MYTH: Revocable living trusts are expensive

Creating a revocable living trust will initially cost more than creating a last will and testament. However, in the long run, probate avoidance and other trust benefits can make up for the initial expense.


One of the first questions many clients ask is whether or not they need a trust. While this article provides an introduction to what a revocable living trust can and cannot do, the final decision depends on your unique needs and goals.

How the CARES Act Impacts Retirement,
Tax, and Estate Planning

The Coronavirus Aid, Relief, and Economic Security Act (CARES Act) was designed to provide financial relief for American businesses, hospitals, and individuals. It includes changes to the law that impact retirement, tax, and estate planning. Here are several changes you should know about.

Required Minimum Distributions (RMDs)

RMDs from IRAs, 401(k)s, 403(b)s and other retirement accounts have been suspended for 2020. The waiver includes RMDs for individuals aged 70½ who would have been required to take their first RMD by April 1, 2020. The waiver also includes RMDs from inherited IRAs for 2020. In conjunction with the SECURE Act, which was signed into law late last year, this change has effectively pushed the initial RMD back several years for those who turn 70½ in 2020.


Of course, people who need to withdraw money from their retirement accounts can still do so, but the withdrawal will be taxed as in years past. Also, people can continue to use some or all of their RMD from an IRA to make contributions to charity as a qualified charitable distribution (QCD). The amount of the QCD will be excluded from income like it was before the CARES Act.


What if you have already taken your RMD for 2020… can you put it back into your account? Things get a little tricky (perhaps even illogical) here. You can return the funds to your account by July 15, but only if both of the following apply:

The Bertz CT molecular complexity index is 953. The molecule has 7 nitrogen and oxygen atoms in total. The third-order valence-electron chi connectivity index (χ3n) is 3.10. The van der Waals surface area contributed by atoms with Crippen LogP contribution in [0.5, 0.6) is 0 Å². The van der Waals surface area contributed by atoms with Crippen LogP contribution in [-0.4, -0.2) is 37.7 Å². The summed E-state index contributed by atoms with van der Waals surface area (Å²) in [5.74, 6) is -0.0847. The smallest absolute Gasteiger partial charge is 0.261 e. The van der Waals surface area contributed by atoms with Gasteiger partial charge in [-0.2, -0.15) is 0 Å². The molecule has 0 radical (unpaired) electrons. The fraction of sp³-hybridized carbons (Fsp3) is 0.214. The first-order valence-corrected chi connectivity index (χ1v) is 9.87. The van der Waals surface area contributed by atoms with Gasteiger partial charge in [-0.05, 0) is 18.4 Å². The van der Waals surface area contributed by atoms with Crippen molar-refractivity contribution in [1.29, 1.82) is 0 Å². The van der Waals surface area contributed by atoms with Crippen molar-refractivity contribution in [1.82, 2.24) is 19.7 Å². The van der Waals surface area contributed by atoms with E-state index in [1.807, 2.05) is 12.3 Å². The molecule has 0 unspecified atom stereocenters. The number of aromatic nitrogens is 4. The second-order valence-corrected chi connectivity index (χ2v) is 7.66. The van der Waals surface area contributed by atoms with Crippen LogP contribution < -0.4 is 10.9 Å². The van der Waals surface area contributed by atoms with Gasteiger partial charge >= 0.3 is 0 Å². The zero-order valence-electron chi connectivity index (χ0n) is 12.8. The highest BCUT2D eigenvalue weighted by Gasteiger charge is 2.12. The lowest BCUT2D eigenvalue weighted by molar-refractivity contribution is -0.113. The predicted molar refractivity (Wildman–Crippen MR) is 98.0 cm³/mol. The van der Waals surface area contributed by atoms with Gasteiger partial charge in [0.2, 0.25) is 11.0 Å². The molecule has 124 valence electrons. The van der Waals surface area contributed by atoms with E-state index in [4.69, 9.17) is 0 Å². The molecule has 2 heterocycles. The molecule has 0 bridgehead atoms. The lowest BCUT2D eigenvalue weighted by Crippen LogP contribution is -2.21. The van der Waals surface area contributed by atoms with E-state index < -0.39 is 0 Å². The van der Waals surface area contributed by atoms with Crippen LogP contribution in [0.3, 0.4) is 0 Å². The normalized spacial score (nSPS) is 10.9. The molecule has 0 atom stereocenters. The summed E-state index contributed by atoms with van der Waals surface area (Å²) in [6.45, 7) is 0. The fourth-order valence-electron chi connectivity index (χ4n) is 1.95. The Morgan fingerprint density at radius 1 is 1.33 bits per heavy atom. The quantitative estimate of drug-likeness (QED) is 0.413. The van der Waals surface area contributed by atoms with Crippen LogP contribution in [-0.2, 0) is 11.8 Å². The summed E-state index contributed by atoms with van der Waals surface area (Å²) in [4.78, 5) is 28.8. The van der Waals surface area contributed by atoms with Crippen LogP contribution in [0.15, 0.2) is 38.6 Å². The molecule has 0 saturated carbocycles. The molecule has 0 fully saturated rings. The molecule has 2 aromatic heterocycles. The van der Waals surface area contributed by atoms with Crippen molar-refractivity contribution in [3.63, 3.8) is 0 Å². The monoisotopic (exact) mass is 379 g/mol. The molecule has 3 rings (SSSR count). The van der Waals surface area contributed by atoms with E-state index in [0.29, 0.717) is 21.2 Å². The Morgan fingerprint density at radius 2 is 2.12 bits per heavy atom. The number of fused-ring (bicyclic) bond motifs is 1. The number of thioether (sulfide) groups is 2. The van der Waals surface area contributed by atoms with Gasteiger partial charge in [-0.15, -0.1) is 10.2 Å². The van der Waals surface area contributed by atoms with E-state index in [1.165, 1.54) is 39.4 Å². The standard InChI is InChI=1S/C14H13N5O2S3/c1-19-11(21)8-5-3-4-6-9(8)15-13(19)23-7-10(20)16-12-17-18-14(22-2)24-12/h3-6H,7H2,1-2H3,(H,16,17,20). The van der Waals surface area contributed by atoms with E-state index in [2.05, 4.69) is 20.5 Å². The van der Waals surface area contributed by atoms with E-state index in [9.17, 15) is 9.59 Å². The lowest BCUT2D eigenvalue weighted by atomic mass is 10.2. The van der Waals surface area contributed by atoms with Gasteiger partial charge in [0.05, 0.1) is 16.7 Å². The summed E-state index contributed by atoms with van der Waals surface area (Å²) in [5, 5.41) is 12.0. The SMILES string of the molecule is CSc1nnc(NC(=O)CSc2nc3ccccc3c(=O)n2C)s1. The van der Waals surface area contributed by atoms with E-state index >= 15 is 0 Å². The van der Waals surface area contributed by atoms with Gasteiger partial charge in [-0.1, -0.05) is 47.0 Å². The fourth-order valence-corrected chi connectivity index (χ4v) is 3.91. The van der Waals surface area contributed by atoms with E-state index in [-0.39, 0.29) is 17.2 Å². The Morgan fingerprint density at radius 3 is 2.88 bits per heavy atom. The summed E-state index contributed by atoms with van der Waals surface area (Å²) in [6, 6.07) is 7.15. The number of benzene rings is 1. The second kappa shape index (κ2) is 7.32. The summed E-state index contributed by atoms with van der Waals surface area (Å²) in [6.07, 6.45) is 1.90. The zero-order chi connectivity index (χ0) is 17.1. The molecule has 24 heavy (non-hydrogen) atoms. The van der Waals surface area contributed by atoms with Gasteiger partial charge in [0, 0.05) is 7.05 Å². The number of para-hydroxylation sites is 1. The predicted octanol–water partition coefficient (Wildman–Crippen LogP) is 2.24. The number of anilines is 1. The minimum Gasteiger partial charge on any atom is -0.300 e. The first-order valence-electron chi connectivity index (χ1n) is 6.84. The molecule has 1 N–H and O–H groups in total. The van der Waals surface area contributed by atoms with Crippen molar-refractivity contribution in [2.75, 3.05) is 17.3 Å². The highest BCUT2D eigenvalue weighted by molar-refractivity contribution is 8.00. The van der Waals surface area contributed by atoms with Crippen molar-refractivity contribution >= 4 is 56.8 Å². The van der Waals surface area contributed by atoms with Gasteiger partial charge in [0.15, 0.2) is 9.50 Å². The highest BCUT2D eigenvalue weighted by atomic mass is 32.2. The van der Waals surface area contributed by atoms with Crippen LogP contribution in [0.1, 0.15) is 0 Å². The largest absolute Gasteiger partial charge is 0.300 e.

• The distribution came from a retirement account to which you made contributions OR an IRA inherited from your spouse
  • You took the distribution after January 31st

Retirement Account Distributions

People under age 59½ can now withdraw up to $100,000 from retirement accounts such as a 401(k)s or IRAs without having to pay a 10% penalty. However, to qualify for this option you must meet one of the following two requirements:

  • You, your spouse or a dependent has been diagnosed with COVID-19
  • You have suffered financially due to the pandemic. This might include a loss of income from being quarantined, furloughed, or having your hours reduced. Being unable to work due to childcare issues or other factors beyond your control could also make you eligible

The 10% penalty waiver is retroactive to January 1, 2020, so if you took a distribution from your retirement plan earlier this year and it was subject to penalty, that distribution will now qualify for the waiver. As for tax liability on the distribution: it can be spread out over the next three years. You can also put the money back into the account over the next three years to avoid some or all of the taxes on it.


401(k) Loans

The CARES Act doubles the maximum amount that can be borrowed from a 401(k). You can now borrow up to 100% of your vested account balance or $100,000, whichever is less. In addition, if an outstanding loan balance from your plan is supposed to be repaid between March 27, 2020, and December 31, 2020, you can extend the repayment period for one year. It is important to note that not all retirement plans allow for participant loans.


Tax Filing Deadline Extension

The Internal Revenue Service has extended the filing deadline for 2019 income tax returns to July 15,2020.